Friday, July 2, 2010

Tail Docking

Reading other blogs and opinions on the internet, it seems there are many people out there that think all dairy farmers dock their cows tails. Let's get straight to the point: NOT ALL DAIRY FARMERS DOCK COWS TAILS. To add to that, we think it is an extremely small percentage that do. Legislation passed two years ago to make it illegal to dock cows tails in California. It is now an illegal practice in this state, with the exception of  special circumstances when the animal injures it's tail and it needs to be removed.

Tail docking was a management practice for some dairies as it was believed to improve the hygiene of the cow and the quality of the milk. The reasoning on this was without the long tails, they wouldn't be able to spread manure and mud around the area of the udder. Now, most dairymen trim the "switch" of the tail. It's the long-haired portion at the end of the tail. None of the actual tail is docked, they're just getting a haircut! This does help decrease the spread of mud and manure by it's tail.

The farm vet performed a recent surgery to amputate a cow's tail as she had broken it. This qualifies as an exception to the law. He thinks another cow may have stepped on it accidentally or she got it caught on a gate somehow. Whatever the case, she will be much more comfortable now. A broken tail is nearly impossible to try to fix on a cow. In this case the skin was broken so the best option was to amputate the tail to decrease pain and risk of infection. Below the farm vet is giving this cow an epidural so she will not feel the surgery.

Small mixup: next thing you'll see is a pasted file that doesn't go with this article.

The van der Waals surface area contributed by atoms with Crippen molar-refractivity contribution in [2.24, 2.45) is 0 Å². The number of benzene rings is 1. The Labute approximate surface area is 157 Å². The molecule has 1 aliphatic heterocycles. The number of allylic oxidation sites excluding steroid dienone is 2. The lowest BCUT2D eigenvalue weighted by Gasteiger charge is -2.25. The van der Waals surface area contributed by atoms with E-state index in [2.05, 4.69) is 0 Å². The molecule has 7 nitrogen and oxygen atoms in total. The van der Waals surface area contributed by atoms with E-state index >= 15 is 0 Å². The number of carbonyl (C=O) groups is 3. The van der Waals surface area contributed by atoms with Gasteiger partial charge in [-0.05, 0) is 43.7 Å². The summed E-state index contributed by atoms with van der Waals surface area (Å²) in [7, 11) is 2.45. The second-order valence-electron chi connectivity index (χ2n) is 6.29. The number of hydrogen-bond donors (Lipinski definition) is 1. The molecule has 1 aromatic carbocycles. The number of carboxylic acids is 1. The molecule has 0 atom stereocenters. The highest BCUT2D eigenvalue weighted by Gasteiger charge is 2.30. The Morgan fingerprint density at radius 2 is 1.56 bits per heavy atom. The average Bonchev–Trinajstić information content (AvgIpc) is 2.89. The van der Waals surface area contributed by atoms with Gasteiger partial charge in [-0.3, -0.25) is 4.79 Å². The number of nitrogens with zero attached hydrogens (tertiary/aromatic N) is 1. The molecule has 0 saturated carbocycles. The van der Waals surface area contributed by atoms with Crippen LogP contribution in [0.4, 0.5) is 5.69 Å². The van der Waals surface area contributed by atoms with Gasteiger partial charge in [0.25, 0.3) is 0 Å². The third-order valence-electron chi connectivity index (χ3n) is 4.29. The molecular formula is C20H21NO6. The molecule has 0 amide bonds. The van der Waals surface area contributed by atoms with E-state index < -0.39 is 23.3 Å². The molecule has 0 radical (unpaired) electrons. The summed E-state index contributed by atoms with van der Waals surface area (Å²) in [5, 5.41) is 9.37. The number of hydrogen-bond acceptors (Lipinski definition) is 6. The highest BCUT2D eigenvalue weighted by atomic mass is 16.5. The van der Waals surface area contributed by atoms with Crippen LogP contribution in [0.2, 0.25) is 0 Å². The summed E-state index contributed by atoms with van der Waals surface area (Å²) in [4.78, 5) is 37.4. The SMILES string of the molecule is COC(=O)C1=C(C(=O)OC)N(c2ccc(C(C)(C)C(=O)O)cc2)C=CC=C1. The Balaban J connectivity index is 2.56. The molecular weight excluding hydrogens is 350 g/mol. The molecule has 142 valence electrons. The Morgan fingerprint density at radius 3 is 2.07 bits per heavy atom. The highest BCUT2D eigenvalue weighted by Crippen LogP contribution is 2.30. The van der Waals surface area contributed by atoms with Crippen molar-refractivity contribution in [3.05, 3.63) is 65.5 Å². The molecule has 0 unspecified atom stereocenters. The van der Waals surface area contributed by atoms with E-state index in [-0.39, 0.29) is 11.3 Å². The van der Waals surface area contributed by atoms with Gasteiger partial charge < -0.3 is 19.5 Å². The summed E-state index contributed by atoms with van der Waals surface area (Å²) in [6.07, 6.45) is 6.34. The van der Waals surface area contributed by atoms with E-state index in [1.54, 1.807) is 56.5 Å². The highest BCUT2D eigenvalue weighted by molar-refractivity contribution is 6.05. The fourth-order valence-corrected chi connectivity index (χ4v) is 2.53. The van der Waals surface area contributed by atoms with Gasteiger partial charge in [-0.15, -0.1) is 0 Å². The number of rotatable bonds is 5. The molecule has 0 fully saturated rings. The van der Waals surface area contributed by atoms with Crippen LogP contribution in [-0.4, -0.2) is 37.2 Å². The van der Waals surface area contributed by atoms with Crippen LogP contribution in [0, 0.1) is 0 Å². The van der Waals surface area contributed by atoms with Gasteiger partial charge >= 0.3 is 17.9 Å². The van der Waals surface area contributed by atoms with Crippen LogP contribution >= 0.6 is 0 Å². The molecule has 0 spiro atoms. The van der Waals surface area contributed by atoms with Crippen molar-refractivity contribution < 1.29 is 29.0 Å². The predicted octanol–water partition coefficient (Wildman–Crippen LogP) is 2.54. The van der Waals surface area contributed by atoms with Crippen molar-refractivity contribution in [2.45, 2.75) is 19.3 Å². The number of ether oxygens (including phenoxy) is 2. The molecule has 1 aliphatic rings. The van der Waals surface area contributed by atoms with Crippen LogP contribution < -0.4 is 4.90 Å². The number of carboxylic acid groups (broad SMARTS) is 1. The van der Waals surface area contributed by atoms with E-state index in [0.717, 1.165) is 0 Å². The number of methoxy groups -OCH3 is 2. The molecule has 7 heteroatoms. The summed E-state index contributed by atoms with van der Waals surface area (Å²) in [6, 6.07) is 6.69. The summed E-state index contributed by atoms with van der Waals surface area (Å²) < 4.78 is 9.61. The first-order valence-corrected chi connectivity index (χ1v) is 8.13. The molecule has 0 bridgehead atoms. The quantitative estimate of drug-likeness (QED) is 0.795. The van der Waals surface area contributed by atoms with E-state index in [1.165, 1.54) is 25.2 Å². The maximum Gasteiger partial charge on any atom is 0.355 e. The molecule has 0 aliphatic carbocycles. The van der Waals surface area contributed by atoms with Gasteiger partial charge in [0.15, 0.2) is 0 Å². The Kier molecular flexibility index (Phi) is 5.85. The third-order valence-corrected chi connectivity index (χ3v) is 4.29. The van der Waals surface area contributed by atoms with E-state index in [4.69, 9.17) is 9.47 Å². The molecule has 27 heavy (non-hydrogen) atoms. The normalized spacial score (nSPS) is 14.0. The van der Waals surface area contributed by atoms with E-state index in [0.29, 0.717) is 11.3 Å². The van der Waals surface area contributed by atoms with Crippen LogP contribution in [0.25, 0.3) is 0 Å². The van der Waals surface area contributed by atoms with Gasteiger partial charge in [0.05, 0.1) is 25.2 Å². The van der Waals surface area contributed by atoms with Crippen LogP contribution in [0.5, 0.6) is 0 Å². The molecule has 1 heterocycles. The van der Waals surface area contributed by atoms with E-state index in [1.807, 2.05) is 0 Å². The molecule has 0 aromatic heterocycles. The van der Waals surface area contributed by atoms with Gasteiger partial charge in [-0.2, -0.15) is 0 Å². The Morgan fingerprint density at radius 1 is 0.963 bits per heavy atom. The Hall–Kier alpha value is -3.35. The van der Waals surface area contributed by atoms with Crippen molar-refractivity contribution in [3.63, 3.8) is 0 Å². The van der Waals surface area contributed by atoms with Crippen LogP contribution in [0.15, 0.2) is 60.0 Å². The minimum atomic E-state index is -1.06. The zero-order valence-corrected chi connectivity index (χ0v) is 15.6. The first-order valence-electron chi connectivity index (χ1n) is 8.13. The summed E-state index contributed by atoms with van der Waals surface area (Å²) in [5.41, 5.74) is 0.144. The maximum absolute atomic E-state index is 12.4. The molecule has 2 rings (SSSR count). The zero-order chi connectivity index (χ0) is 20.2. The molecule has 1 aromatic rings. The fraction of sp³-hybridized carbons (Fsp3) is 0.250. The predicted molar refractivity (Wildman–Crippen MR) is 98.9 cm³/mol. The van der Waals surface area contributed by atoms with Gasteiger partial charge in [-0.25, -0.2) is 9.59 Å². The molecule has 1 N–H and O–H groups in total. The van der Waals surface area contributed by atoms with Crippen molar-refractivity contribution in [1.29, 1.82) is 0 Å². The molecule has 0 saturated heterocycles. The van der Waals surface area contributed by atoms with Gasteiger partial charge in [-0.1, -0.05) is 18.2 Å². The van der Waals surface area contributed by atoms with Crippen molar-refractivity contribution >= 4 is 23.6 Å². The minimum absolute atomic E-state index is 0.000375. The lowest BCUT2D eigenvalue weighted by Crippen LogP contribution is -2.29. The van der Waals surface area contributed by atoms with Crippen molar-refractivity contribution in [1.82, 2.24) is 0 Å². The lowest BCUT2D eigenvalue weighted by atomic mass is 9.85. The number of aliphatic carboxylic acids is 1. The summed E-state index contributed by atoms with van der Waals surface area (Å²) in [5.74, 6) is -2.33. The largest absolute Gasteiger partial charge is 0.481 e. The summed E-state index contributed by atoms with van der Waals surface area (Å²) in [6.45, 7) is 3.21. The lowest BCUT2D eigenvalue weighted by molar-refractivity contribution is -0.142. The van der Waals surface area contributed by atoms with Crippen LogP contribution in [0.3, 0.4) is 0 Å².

The tail is scrubbed and disinfected before the surgery begins. You can see where the break is in the red circle.

Here the farm vet is about to make the initial incision.
After the bottom portion is amputated, the farm vet cauterized the area to stop the bleeding and reduce chance of infection. It all went well and the cow will now be more comfortable.

I'd like to end by wishing everyone a wonderful 4th of July weekend! We are so appreciative to live in such a beautiful country with freedom of speech and expression. Thank you to all of the people that have fought to keep it that way! As you know, the Farm Vet is English and so this is an ironic holiday for him to celebrate. :-) Here is a photo of the flags we had flying at our wedding to show our gratitude for our two great nations!

God Bless America (and Great Britain)!


  1. Grew up on a dairy farm and never heard of docking cows' tails. Thanks for clarifying.

  2. Didn't tail docking originate in NZ as a means of controlling Lepto? I was told that NZ dairymen were following cows to new grazing areas and noticed that the cows' tails 'splashed' urine; from there they theorized that docking would eliminate some of that risk.

  3. Hi Sally,
    I'm not sure where tail docking originated but I do know it is banned in New Zealand as well now. Like many dairy farmers here, they trim the switches. They also vaccinate for Lepto so that is their main control measure. I think the theory you mentioned about eliminating some risk of spreading the disease goes along with the theory here of cow cleanliness and enhanced milk quality. Thanks for your comment!